Democracy Is on the Ballot. But Will It Decide the Election?
Last Wednesday, President Joe Biden delivered a major address on the threats to American democracy. It was the second time he had taken the podium to sound these themes in the past two months and can be seen as his closing argument to voters for the 2022 midterms. Biden started by speaking about the assault on Paul Pelosi, husband of House Speaker Nancy Pelosi, which the president plausibly connected with the January 6, 2021, attack on the Capitol. As Biden noted, the alleged attacker reportedly shouted out, “Where’s Nancy?” This was also the cry of the insurrectionists on January 6.
Biden fortrightly declared, “The extreme MAGA element of the Republican Party—which is a minority of that party…but is its driving force—is trying to succeed where they failed in 2020 to suppress the rights of voters and subvert the electoral system itself.” He blamed these MAGA Republicans as the source of violent threats to election officials as well as lies about election results and the reliability of the system. Biden was at his best when describing actual examples of the electoral system being subverted. Given the real violence that has lately been visited upon members of Congress, their families and their staff, as well as electoral officials trying to do their job of counting the vote, it’s hard to deny Biden’s contention that “democracy is on the ballot this year.”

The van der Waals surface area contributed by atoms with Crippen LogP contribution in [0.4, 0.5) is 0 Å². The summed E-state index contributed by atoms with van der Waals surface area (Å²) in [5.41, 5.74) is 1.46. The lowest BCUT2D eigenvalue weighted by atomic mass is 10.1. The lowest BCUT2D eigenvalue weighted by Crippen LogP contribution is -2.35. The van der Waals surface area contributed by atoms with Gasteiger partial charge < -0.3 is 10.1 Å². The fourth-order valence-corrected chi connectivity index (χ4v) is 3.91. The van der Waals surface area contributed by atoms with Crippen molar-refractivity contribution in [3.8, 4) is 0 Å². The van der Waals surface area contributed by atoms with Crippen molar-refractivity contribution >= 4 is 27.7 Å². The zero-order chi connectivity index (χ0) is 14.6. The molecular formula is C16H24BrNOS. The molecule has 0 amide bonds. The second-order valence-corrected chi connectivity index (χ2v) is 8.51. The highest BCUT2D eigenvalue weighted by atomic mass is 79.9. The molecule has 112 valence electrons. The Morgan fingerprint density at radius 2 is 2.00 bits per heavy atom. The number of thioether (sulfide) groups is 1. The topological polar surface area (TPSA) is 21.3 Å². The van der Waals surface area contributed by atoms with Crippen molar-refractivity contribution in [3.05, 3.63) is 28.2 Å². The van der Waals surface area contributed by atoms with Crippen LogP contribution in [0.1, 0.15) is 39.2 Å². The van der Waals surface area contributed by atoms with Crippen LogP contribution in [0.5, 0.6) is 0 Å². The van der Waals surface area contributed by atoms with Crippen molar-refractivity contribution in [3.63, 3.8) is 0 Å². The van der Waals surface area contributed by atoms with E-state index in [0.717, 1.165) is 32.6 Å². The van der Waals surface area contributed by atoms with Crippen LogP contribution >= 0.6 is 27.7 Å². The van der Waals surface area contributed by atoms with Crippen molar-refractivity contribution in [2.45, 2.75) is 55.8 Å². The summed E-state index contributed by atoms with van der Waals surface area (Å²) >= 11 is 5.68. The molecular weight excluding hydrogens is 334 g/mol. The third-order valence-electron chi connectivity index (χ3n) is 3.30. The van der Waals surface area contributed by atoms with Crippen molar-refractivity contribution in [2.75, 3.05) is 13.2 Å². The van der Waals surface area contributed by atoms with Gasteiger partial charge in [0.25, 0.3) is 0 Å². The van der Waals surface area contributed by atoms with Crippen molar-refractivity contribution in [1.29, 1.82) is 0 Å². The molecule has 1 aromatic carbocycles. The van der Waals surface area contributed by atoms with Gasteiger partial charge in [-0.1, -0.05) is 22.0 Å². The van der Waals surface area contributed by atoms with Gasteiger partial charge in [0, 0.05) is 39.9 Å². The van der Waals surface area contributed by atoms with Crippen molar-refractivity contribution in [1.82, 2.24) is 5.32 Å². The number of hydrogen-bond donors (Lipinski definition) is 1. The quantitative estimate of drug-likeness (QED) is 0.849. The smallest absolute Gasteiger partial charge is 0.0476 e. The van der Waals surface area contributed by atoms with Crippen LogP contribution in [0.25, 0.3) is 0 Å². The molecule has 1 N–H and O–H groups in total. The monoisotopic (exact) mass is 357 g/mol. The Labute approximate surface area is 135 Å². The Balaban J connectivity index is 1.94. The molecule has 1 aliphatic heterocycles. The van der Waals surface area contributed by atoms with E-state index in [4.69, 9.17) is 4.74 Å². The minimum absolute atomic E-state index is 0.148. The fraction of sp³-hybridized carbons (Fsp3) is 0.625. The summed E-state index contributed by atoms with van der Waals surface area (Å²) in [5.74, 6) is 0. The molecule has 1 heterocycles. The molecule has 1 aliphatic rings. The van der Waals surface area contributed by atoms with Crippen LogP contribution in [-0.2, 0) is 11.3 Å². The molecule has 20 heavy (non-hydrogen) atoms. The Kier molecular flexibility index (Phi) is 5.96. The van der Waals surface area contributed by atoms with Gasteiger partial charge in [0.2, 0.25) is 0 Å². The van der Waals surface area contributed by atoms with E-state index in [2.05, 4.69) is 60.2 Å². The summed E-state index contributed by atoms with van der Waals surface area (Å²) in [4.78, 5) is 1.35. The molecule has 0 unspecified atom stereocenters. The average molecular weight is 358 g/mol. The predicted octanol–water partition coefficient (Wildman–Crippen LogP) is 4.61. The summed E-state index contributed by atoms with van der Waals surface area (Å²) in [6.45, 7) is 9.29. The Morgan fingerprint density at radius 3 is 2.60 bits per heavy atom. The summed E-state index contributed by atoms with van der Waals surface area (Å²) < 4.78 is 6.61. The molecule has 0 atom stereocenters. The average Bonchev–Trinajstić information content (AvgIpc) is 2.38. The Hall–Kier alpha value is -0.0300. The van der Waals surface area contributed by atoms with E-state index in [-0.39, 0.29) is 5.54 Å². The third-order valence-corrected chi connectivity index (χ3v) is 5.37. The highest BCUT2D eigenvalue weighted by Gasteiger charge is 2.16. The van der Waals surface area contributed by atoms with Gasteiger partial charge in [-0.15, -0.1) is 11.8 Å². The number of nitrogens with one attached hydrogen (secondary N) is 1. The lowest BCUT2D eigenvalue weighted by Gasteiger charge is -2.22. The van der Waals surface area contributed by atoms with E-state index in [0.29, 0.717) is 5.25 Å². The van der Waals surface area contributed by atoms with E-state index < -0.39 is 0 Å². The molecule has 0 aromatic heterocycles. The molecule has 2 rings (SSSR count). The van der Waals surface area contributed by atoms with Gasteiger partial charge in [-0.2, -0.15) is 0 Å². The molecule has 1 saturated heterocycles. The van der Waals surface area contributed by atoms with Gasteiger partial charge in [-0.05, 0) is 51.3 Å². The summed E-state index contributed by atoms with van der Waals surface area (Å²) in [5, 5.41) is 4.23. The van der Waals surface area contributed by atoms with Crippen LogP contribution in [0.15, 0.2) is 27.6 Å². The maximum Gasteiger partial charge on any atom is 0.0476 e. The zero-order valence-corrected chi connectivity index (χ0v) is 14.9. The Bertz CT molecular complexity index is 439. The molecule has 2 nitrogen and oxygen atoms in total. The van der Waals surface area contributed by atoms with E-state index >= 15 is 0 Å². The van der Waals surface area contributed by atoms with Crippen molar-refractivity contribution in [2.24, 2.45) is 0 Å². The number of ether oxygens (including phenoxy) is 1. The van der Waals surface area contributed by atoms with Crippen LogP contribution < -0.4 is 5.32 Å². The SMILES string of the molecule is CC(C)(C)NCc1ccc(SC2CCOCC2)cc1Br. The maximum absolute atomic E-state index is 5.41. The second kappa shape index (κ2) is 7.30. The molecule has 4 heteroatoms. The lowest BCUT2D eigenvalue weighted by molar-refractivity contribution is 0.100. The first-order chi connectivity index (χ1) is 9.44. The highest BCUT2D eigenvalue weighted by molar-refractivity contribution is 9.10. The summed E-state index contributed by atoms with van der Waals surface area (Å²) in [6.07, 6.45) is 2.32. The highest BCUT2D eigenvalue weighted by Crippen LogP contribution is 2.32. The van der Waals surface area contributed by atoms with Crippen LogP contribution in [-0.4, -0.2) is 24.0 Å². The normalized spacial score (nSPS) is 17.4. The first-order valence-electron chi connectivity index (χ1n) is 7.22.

Biden is betting that the democracy issue is important enough to settle the midterms in the favor of the Democrats. It’s true that voters do tell pollsters that they care about the issue, although whether that concern adds up to more votes for the Democrats is uncertain. According to a Pew poll conducted in October, 70 percent of voters listed democracy as a top issue, putting it second only to the economy (listed as important by 79 percent of voters). This result is less impressive if one considers the breakdown: 70 percent of Republicans list democracy as a top issue, as do 80 percent of Democrats. Those Republicans presumably believe some version of the Big Lie that the 2020 election was stolen from Trump. In other words, they believe the threat to democracy is the Democratic Party. Making the election a referendum on democracy does nothing to win those voters over and merely replicates the existing partisan divide.
Democracy is an issue that mobilizes partisan Democrats—but doesn’t necessarily win over even independent voters, let alone Republicans. Washington Post columnist Greg Sargent notes that “messages about the threat to democracy mean different things to different voter groups, which means they help Democrats in some ways but not in others.” Sargent cites the research of Democratic pollster Celinda Lake, who in focus groups found “something troubling for Democrats. Swing voters aren’t moved by these topics, Lake says, because they see both parties in a similar light: They think both manipulate democracy to their advantage, and they see the 2020 urban unrest amid police protests as akin to Jan. 6.”
Lake’s findings make intuitive sense. Swing voters, by definition, are those who define their political identity in opposition to partisan loyalty. Therefore they are the voters most likely to be wary of Democratic claims that MAGA Republicans are a unique threat to electoral democracy, and most receptive to the claim both sides are to blame.